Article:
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EFE News Service
Rare Giraffe Born At Puerto Rican Zoo
By Damarys Rivera Vega
May 1, 2002
Mayaguez, Puerto Rico, May 1 (EFE).-A rare reticulated giraffe was born at the zoo in Mayaguez, Puerto Rico, last weekend before the eyes of astonished visitors.
Zoo director Marisell Mora explained that a child told one of the guards that a female giraffe was giving birth.
Zoo personnel quickly told visitors what was going to happen, and the onlookers cooperated by keeping silent so the mother would not be distracted.
The team in charge of caring for the giraffe expected her to give birth in May, and it remains a mystery when conception occurred.
"They began mating when the male was three years old, and we observed them several times, but she did not conceive while we were watching. Nobody's sure of the exact date, only that it must have been at night when we weren't there," Mora said, smiling.
The zoo director added that the newborn measured 65 inches, weighed 125 pounds and was the first of its kind born in the Caribbean, placing Puerto Rico on a select list among the world's zoos.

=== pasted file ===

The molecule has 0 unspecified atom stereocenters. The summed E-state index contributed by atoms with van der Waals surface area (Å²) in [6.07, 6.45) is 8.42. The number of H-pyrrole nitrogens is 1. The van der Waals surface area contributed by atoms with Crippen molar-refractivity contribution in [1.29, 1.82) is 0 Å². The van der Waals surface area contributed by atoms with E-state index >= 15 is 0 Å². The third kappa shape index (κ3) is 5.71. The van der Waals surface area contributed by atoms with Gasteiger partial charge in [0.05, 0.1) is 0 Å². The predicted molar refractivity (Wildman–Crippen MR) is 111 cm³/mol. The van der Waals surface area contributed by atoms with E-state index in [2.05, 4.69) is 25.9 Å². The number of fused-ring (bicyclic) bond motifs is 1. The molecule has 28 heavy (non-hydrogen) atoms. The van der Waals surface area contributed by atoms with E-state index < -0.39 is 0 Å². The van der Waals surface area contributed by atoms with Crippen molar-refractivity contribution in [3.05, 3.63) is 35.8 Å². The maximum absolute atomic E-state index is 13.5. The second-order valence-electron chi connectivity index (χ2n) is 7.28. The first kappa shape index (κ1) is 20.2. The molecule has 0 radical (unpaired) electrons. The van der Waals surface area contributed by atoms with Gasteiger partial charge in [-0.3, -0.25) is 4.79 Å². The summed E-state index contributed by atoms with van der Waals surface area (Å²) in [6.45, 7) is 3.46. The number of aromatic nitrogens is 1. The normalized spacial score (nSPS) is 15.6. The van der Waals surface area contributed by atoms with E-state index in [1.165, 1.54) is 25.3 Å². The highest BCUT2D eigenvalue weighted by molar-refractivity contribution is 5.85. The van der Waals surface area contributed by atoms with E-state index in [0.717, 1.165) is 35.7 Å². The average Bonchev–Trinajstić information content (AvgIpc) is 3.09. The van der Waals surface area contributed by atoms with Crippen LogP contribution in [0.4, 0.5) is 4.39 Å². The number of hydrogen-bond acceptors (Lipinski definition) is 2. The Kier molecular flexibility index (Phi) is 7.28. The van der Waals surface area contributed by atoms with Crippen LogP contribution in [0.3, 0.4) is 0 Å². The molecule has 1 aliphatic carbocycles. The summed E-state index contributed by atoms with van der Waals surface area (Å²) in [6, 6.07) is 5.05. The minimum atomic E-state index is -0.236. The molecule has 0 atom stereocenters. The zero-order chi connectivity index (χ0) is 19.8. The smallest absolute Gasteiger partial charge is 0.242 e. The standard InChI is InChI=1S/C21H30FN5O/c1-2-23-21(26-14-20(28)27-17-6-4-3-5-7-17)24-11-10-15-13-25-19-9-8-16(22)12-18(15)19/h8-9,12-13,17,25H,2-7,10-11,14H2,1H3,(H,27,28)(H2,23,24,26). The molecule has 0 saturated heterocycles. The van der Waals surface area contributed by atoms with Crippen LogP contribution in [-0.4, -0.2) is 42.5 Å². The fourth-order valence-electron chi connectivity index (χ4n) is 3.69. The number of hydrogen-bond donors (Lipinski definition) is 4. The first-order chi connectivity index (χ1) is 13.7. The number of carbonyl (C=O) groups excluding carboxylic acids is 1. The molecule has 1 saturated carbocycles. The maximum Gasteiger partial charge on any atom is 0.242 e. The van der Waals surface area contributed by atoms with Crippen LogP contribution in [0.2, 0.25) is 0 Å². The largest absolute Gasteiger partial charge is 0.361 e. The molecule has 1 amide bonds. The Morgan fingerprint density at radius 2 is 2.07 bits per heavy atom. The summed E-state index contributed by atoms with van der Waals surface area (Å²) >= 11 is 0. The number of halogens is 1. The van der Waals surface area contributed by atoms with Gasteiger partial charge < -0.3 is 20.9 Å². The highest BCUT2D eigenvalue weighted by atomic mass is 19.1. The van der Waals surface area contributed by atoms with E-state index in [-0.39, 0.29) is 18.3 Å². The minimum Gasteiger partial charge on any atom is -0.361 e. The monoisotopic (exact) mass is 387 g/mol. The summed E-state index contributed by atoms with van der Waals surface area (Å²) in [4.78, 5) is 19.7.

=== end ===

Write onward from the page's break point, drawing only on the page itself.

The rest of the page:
"It is very rare for a female to be born. It is almost always a male. That's important because it's the females who have babies, and they are more expensive. They can cost as much as $40,000," the director said.
Mora told EFE that labor began a little after noon last Saturday and was prolonged because the mother does not expel the placenta for several hours after the birth.
According to Mora, a team of 15 people stayed with the giraffe and her newborn until midnight, when the new mother began to nurse her baby.
"Her name is Twiga, which means giraffe in the most commonly used African dialect. Her parents are Baxter and Princess, two first-time parents," Mora said.
These giraffes belong to the reticulated species, considered the world's most beautiful and costly, the zoo director explained, adding that the gestation period is 15 months if no complications occur.
Princess is a 6-year-old female who arrived at the zoo in 1998 together with her inseparable companion, Baxter, a 5-year-old male.
According to Mora, both were purchased in the United States.
Twiga was the second baby animal to be born at the Mayaguez zoo this year. An impala gave birth several months ago.
The zoo has also been home to baby tigers, camels and a baby jaguar.